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Today's Wine Tasting Note

© Copyright 1998 by Robin Garr. All rights reserved.


Four flawed reds
I seem to have been on an unfortunate wine-tasting streak during the past few days, one night after another opening mid-range red wines with high hopes only to find each somehow flawed. Of the four, only the last is so flawed as to rate a "not recommended" rating; but each in its own way proved disappointing.

Les Jumeaux Jade Mountain 1994 "Les Jumeaux" California Red Table Wine ($13.99)
Inky dark reddish-purple, this wine opens up with startling aromas of blueberries, pumpkin-pie spice and a whiff of that odd, characteristic "tree bark" that I associate with Mourvèdre. (It's a blend of grapes from Bordeaux -- Cabernet Sauvignon -- and the Rhone -- Syrah and Mourvè, hence its French name, "The Twins.") Flavors are full and forward, tart and so fruity that it almost conveys an impression of sweetness; cherry-berry fruit and lemon-squirty acidity lingering in a long, clean finish. Impressive wine -- but within 30 minutes after opening, the fruit has fled, leaving behind a dry, vinous beverage with only a memory of what it was like at first. Very strange. (Sept. 22, 1998)

FOOD MATCH: Good -- while the flavor lasts -- with old-fashioned beef-stuffed green peppers.

Remelluri Remelluri 1995 Rioja ($17.49)
Inky dark ruby, almost opaque. Black fruit and spicy oak aromas, with an unfortunate dank quality reminiscent of old barrels. Full, juicy fruit flavor and mouth-filling acidity, robust tannins becoming evident in the finish. More Rioja-like and not as much an international-style "world wine" as the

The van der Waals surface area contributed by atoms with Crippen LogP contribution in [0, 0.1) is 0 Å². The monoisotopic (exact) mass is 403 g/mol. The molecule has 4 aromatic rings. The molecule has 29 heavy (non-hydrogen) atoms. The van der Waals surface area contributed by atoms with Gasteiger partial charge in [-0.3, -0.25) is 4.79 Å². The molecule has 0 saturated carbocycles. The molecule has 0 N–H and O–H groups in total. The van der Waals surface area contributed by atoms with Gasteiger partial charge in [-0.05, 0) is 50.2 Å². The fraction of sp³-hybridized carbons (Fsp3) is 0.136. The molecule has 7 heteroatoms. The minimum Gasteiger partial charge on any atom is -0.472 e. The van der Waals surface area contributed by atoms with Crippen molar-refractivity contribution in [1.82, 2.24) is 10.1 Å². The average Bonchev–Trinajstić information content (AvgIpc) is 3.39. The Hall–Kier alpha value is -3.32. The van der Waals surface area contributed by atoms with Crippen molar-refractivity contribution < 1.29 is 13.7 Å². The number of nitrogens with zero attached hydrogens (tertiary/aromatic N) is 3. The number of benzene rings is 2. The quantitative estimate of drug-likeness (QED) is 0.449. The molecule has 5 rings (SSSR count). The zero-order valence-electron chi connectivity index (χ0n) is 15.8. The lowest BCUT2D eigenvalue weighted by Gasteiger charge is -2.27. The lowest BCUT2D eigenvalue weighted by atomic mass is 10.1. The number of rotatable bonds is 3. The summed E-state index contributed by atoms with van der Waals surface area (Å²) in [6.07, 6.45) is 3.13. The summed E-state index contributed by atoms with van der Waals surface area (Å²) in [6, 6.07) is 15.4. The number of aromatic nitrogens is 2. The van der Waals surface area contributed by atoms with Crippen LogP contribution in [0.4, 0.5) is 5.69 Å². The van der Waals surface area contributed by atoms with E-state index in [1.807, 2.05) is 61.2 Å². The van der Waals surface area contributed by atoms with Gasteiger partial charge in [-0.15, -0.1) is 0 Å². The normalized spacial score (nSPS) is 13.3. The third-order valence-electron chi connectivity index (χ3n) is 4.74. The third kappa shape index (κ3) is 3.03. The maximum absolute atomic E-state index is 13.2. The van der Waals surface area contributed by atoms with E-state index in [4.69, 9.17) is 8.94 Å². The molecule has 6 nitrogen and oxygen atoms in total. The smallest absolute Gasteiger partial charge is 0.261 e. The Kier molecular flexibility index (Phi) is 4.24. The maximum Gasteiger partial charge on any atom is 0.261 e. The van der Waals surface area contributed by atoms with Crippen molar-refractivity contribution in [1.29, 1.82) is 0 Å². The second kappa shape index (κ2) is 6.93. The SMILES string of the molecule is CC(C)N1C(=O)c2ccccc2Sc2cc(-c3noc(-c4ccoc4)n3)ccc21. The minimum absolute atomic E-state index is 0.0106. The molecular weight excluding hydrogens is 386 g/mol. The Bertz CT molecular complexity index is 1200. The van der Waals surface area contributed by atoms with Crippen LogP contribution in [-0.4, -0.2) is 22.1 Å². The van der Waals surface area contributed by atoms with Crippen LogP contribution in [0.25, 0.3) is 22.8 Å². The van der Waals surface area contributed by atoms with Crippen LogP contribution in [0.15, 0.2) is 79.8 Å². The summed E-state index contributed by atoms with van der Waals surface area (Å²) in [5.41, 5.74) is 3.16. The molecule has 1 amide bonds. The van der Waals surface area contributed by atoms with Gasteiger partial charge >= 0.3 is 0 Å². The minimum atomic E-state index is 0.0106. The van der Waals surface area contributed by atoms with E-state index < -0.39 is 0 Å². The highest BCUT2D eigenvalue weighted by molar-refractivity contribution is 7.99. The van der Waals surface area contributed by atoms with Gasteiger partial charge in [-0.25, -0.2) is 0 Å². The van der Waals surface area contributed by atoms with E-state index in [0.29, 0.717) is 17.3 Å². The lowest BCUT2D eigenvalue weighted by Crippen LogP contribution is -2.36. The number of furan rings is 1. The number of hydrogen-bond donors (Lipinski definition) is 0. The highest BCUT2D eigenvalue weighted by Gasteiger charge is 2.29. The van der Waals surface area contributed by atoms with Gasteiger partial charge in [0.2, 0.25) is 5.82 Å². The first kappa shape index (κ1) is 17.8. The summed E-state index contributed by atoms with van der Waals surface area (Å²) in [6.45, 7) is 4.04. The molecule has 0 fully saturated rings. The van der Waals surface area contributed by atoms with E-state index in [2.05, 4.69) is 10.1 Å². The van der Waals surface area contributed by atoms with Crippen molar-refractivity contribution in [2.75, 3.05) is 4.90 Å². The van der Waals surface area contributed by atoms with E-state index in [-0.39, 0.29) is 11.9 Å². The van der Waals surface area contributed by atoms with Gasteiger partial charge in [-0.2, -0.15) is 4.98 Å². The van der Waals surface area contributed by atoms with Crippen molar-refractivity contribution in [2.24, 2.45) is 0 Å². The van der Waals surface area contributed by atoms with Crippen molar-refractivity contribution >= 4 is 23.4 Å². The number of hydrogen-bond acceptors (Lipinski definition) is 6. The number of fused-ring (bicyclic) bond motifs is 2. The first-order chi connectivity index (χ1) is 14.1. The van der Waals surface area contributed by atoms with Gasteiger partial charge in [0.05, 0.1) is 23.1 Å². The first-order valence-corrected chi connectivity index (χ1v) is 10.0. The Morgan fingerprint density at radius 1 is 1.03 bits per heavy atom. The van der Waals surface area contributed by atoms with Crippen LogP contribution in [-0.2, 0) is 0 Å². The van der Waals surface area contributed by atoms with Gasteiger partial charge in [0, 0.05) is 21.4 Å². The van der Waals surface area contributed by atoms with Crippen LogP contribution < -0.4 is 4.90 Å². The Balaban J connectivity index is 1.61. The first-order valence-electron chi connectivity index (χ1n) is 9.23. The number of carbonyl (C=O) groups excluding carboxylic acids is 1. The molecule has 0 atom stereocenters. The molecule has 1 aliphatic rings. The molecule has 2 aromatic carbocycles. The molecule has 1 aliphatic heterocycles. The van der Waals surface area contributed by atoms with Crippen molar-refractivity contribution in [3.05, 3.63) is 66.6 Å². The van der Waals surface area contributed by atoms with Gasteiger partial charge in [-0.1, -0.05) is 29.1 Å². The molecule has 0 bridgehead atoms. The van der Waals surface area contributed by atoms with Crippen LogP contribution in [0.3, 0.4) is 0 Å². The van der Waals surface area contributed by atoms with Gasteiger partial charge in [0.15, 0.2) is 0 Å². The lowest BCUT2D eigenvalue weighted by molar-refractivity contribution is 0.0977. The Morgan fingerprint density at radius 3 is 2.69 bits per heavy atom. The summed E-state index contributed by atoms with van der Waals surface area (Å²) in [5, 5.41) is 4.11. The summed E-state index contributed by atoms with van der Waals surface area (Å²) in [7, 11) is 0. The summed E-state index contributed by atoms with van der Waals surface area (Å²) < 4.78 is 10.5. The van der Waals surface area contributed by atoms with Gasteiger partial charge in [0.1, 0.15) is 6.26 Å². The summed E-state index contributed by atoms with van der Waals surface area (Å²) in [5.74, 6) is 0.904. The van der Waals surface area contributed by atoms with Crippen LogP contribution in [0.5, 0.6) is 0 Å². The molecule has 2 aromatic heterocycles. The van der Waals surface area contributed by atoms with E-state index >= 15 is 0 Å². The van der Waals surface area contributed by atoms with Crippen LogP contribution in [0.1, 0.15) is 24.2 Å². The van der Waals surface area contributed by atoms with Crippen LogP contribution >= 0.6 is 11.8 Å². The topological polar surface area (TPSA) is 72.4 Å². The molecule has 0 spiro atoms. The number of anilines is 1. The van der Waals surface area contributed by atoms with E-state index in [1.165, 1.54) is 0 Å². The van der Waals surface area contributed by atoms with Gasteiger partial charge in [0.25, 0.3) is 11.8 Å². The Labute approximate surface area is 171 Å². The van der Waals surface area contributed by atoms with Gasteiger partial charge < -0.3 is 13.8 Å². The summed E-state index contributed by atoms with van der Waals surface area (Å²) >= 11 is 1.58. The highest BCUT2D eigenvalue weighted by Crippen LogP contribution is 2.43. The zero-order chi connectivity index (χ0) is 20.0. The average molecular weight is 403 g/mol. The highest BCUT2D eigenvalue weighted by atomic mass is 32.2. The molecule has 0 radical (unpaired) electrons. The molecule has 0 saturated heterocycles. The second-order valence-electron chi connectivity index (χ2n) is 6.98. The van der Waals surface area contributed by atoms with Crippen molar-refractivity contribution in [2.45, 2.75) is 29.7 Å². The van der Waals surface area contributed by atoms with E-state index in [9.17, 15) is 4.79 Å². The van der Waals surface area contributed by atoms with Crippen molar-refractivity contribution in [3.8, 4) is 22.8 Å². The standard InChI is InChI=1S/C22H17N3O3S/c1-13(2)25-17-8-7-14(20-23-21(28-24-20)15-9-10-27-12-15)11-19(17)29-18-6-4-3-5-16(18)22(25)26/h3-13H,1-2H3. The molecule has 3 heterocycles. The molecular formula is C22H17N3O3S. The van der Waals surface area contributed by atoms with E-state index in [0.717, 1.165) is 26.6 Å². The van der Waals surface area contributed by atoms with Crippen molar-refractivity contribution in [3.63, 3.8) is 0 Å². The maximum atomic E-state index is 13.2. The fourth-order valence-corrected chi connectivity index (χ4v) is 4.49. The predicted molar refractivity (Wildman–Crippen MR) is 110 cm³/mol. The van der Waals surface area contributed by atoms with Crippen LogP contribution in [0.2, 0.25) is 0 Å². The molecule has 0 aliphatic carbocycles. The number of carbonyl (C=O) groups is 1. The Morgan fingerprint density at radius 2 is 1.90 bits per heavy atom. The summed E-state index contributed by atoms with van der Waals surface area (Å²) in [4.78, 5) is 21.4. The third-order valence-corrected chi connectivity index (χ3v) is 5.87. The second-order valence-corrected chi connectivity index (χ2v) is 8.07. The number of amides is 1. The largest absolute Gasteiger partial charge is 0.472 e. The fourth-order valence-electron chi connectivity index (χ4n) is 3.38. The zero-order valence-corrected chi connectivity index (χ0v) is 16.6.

1994, but the less-than-pleasant barrel scent knocks off points. U.S. importer: Cutting Edge Selections Inc., Cincinnati. (Sept. 25, 1998)

FOOD MATCH: Good with grilled leg of lamb.

Rosemount 1995 "Traditional" ($14.99)
Opaque blackish-purple. Spicy oak takes the lead in the aroma, with blackberry fruit running a distant second. Sweet oak is present, but not as dominant, in the full, ripe and juicy flavor, with lemon-squirt acidity and heavy tannins providing a firm structure. A decent wine, good with food, but whatever "tradition" is being honored here, it's certainly not Bordeaux. (The wine is a Bordeaux-style blend, however, made from 70 percent Cabernet Sauvignon, 30 percent Merlot and 10 percent Petit Verdot.) U.S. importer: Rosemount Estates Inc., Sonoma, Calif. (Sept. 26, 1998)

Stony Ridge 1995 California Sangiovese ($11.99)
Clear, dark cherry red. "Grilled-meat" aroma, and very rare meat at that, without much evidence of fruit. Simple, juicy red-fruit flavor, a little more palatable than the nose suggests, but the entire experience is very much like chowing down on a haunch of undercooked venison. Not recommended. (Sept. 26, 1998)

FOOD MATCH: Both the above served with char-grilled chicken. The Australian wine's not a bad match, although its intense oakiness makes it iffy with any food. The California red is frankly a little too unpleasant to be appetizing.

Have you tasted these wines?
E-mail me your tasting notes,
and I'll consider adding them to this page.

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All my wine-tasting reports are consumer-oriented. In order to maintain objectivity and avoid conflicts of interest, I purchase all the wines I rate at my own expense in retail stores.

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